A wild rumour sweeping across the Garu Tempane District in the Upper East Region that poisonous drugs were being administered on school children, has caused pupils in the area to abandon classes.
The rumours, reminiscent of the events that characterised the recent de-worming exercise carried out in all public basic schools, have baffled education authorities in the district.
Daily Guide learnt that some unscrupulous persons, in an attempt to undermine the capitation grant and school-feeding programme of the government which had seen astronomical increases in basic school enrolment, ignited the rumour that school children were being injected with poisonous drugs to cut down enrolment.
The rumours caught up with parents, who rushed to schools to withdraw their wards.
Speaking to Daily Guide, from Garu, District Director of Education, Eugene Zongonaa said the rumours had particularly affected the academic activities of schools outside the Garu township.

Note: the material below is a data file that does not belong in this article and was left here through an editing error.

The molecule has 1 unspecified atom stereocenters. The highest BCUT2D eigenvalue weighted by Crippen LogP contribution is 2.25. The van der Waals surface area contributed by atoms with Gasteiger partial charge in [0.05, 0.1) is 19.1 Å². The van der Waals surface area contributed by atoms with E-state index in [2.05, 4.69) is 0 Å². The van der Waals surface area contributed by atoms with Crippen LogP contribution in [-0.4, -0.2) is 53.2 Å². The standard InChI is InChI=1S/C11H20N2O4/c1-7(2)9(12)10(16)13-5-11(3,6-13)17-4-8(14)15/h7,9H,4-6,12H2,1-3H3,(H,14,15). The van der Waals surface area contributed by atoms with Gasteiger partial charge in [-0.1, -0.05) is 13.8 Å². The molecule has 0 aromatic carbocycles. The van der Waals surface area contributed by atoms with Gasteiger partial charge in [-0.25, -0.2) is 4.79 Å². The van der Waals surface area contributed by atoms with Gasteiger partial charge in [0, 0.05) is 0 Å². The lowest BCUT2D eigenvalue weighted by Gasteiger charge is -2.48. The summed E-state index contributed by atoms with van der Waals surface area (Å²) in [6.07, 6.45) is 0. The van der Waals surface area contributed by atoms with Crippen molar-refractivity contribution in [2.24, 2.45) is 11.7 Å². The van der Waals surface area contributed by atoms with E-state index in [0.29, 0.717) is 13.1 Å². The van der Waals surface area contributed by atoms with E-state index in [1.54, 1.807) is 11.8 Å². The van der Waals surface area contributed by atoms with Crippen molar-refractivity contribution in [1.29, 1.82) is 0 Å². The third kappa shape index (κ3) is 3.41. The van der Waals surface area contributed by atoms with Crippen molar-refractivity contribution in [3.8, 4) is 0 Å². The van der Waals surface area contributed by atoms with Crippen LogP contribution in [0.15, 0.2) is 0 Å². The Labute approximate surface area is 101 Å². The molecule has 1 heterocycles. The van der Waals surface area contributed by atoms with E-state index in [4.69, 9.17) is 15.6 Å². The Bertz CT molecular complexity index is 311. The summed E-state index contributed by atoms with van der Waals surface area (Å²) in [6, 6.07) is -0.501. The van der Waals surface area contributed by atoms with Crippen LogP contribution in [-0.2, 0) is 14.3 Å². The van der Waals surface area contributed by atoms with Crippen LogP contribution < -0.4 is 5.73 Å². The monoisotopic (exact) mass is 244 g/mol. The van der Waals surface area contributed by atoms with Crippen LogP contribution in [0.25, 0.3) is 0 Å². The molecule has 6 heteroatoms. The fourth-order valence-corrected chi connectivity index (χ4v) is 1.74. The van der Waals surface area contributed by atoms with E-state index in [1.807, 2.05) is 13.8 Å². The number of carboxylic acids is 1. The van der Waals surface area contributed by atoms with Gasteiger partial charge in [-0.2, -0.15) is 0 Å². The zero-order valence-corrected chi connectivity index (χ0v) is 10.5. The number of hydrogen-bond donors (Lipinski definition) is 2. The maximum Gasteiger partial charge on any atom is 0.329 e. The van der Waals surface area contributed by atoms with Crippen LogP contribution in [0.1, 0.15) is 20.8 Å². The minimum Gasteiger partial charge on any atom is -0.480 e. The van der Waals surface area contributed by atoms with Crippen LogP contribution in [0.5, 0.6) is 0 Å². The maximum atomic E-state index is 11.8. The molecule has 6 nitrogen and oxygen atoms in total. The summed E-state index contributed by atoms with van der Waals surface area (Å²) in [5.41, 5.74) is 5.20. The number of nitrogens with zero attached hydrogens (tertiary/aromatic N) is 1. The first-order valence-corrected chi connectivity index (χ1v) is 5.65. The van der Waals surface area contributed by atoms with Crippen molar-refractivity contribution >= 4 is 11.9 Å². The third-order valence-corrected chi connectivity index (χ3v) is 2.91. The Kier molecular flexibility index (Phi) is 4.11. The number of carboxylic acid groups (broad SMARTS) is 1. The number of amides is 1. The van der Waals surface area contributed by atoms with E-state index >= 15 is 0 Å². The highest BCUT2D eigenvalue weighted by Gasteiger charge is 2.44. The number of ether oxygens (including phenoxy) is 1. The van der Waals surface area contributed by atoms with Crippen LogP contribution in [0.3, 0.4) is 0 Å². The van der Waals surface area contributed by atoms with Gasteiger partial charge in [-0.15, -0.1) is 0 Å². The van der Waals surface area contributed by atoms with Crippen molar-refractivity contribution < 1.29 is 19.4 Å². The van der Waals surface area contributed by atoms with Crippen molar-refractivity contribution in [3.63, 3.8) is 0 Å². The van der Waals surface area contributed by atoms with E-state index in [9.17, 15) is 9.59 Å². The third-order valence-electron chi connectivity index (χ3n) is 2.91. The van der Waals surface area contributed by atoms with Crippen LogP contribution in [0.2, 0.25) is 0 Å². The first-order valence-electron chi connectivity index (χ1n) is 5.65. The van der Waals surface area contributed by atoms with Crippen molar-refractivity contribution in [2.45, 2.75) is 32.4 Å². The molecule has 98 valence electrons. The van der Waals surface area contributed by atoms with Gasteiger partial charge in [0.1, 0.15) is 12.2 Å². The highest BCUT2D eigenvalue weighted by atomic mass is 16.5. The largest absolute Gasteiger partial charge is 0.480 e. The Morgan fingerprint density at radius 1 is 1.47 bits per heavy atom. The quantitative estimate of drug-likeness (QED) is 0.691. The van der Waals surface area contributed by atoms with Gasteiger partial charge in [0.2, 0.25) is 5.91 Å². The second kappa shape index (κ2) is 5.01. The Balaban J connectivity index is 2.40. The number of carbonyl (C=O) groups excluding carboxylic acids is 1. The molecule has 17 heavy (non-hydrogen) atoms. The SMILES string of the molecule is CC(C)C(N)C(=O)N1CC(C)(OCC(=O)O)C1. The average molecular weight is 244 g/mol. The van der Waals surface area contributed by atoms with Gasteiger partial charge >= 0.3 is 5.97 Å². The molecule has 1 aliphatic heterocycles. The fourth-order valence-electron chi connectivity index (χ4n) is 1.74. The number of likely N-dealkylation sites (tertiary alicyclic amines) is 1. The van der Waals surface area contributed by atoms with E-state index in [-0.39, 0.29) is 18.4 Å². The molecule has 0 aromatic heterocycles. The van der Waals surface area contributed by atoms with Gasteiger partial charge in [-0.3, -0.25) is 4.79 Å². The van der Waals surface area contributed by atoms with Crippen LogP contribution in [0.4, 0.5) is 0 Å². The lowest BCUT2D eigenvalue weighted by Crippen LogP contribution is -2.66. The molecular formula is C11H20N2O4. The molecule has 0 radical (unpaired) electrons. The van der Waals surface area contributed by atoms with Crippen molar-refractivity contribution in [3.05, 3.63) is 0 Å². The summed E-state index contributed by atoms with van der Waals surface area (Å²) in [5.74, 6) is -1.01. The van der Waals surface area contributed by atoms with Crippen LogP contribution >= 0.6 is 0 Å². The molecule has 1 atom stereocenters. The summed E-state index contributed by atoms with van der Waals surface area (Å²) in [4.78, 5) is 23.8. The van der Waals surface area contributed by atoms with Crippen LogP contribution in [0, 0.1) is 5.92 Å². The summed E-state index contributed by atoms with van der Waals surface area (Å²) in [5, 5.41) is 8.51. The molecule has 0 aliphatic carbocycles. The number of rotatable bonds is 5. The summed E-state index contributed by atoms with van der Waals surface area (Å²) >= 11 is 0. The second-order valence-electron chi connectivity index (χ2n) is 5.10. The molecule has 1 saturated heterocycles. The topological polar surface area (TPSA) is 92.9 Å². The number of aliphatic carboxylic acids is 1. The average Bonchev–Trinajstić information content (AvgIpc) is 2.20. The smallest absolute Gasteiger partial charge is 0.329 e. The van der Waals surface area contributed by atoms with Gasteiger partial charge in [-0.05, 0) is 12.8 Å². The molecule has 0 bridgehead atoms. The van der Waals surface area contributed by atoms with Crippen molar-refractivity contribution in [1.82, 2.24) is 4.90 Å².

Pupils, he said, took to their heels whenever they sighted vehicles or motorbikes as they feared they were carrying conveyors of the poisonous drugs to get rid of them.
He however assured parents that there was no attempt to reduce school intake so the pupils should return to their classrooms.
The Namboko and Ziseri primary schools were the most affected.
Mr. Zongonaa said teachers had been meeting with parents to assure them that their wards were safe.
He conceded that school enrolment in the area had increased tremendously since the capitation grant was introduced two years ago.
The District Director of Education stated further that the deworming exercise was successfully carried out in all schools in the area.
The District Chief Executive Officer, Emmanuel Asigri who is in Accra attending a conference, when contacted, expressed regret that some people wanted to sabotage government's laudable policy of increasing the literacy rate.